8. Blend essential oils


If you prefer a non-toxic deterrent designed to trick hornets into staying away, essential oils are your best bet. Mix a few drops of lemongrass, geranium, and clove essential oils along with a few tablespoons of soapy water, then pour this blend into a spray bottle. Spray this mixture on hornet nests, and be sure you check under porch roofs, eaves, and any other corners as well. You can also apply this mixture in any area you've seen nests in the past. Some hornets like to build nests in the same place each year, so this is a good defense. Aside from the oils mentioned above, peppermint oil is also known as an effective natural hornet repellent.


Where to Inspect



Hornets normally like to make their aerial nests in treetops, attics, under roofs, sheds, decking, garages, and hollow tree trunks. This solitary wasp also favors enclosed spaces. These can be old, abandoned rodent burrows found in gardens, fields, and parks. Hornets that create their nests in the ground cause a real risk to people. A ground nest near areas where people live poses the risk of getting stepped on by accident, causing the hornets to attack the unsuspecting human and deliver wasp stings.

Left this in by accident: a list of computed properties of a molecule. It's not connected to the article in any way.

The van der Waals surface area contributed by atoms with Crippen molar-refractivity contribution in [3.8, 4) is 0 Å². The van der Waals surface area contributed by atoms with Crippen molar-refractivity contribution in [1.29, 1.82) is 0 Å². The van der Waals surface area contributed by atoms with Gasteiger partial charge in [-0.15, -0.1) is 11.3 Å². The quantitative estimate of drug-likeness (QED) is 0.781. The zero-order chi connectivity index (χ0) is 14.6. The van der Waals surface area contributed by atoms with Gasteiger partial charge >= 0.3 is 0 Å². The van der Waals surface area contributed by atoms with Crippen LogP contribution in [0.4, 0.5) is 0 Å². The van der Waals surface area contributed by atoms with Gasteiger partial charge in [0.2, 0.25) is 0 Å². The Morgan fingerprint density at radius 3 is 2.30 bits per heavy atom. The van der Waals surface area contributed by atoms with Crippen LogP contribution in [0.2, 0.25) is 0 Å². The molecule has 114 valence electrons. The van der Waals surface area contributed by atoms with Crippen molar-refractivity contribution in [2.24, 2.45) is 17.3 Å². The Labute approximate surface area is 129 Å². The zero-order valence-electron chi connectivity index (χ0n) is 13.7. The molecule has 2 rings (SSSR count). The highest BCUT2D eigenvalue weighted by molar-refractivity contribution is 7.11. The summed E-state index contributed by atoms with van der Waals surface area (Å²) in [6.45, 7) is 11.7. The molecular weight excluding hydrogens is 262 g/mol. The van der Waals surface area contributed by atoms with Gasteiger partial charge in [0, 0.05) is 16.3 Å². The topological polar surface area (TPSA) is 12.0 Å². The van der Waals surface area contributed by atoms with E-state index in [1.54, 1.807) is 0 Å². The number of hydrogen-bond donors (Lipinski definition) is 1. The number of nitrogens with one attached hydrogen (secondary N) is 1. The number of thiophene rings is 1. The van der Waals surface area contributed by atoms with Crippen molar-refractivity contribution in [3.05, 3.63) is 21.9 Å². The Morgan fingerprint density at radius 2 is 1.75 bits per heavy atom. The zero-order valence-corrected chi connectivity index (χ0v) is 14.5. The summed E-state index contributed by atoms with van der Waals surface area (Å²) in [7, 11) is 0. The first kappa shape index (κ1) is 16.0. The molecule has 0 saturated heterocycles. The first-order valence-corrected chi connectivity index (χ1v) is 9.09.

One of the hornet species known to cause very painful stings is the Asian giant hornet, also referred to as a murder hornet. While it's not usually aggressive to humans, it will sting to protect its nest or to keep you away from a beehive it has invaded. If that happens, its larger size can make hornet stings worse than those from other insects. A reason for this is that their stinger is longer than that of other wasps. Hence their sting can deliver a lot more venom and can damage tissue.


Common Hornet Species


Hornets are the largest social wasps and are similar in appearance to their close yellow-striped relatives, the yellow jacket, paper wasp, worker wasps, cicada killer, honey bee, and mud dauber. One of the most common species in the United States is the bald faced hornet, largely black-colored, with a mostly white face. This type of stinging insect builds visible paper nests usually attached to trees. Their nests are quite incredible looking, smooth, and conical, and can range in size from about the diameter of a grapefruit to the size of a beach ball.